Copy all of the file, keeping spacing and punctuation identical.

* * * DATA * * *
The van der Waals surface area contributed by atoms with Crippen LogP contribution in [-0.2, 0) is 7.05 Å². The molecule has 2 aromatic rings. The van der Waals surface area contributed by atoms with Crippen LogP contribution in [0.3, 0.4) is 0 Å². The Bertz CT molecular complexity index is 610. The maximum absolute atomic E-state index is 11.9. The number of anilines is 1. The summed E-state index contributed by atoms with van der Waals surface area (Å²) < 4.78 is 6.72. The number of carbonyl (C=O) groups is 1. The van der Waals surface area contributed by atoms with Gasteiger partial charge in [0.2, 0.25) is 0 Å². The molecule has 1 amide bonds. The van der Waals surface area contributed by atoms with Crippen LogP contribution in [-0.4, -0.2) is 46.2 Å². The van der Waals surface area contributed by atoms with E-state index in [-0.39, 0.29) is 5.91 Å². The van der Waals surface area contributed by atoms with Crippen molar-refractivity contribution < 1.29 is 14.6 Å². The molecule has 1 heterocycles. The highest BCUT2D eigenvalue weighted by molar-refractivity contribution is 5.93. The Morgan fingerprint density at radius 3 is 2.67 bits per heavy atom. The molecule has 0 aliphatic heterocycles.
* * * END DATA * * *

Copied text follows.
The van der Waals surface area contributed by atoms with Crippen LogP contribution in [-0.2, 0) is 7.05 Å². The molecule has 2 aromatic rings. The van der Waals surface area contributed by atoms with Crippen LogP contribution in [0.3, 0.4) is 0 Å². The Bertz CT molecular complexity index is 610. The maximum absolute atomic E-state index is 11.9. The number of anilines is 1. The summed E-state index contributed by atoms with van der Waals surface area (Å²) < 4.78 is 6.72. The number of carbonyl (C=O) groups is 1. The van der Waals surface area contributed by atoms with Gasteiger partial charge in [0.2, 0.25) is 0 Å². The molecule has 1 amide bonds. The van der Waals surface area contributed by atoms with Crippen LogP contribution in [-0.4, -0.2) is 46.2 Å². The van der Waals surface area contributed by atoms with E-state index in [-0.39, 0.29) is 5.91 Å². The van der Waals surface area contributed by atoms with Crippen molar-refractivity contribution < 1.29 is 14.6 Å². The molecule has 1 heterocycles. The highest BCUT2D eigenvalue weighted by molar-refractivity contribution is 5.93. The Morgan fingerprint density at radius 3 is 2.67 bits per heavy atom. The molecule has 0 aliphatic heterocycles.